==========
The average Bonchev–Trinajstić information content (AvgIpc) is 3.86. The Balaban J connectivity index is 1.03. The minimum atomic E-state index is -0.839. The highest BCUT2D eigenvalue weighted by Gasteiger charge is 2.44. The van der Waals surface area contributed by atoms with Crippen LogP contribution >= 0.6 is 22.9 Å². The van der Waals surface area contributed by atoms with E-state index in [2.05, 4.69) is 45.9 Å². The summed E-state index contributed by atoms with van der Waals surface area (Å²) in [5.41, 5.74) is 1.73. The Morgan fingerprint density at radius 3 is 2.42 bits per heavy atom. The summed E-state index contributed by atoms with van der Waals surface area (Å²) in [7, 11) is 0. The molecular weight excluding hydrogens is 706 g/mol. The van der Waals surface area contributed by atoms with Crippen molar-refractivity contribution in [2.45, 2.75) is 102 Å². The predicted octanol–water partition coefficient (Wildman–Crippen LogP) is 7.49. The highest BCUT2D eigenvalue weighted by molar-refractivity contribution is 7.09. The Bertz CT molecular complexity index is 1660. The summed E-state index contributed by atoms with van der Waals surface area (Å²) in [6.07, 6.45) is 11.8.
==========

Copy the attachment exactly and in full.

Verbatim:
The average Bonchev–Trinajstić information content (AvgIpc) is 3.86. The Balaban J connectivity index is 1.03. The minimum atomic E-state index is -0.839. The highest BCUT2D eigenvalue weighted by Gasteiger charge is 2.44. The van der Waals surface area contributed by atoms with Crippen LogP contribution >= 0.6 is 22.9 Å². The van der Waals surface area contributed by atoms with E-state index in [2.05, 4.69) is 45.9 Å². The summed E-state index contributed by atoms with van der Waals surface area (Å²) in [5.41, 5.74) is 1.73. The Morgan fingerprint density at radius 3 is 2.42 bits per heavy atom. The summed E-state index contributed by atoms with van der Waals surface area (Å²) in [7, 11) is 0. The molecular weight excluding hydrogens is 706 g/mol. The van der Waals surface area contributed by atoms with Crippen molar-refractivity contribution in [2.45, 2.75) is 102 Å². The predicted octanol–water partition coefficient (Wildman–Crippen LogP) is 7.49. The highest BCUT2D eigenvalue weighted by molar-refractivity contribution is 7.09. The Bertz CT molecular complexity index is 1660. The summed E-state index contributed by atoms with van der Waals surface area (Å²) in [6.07, 6.45) is 11.8.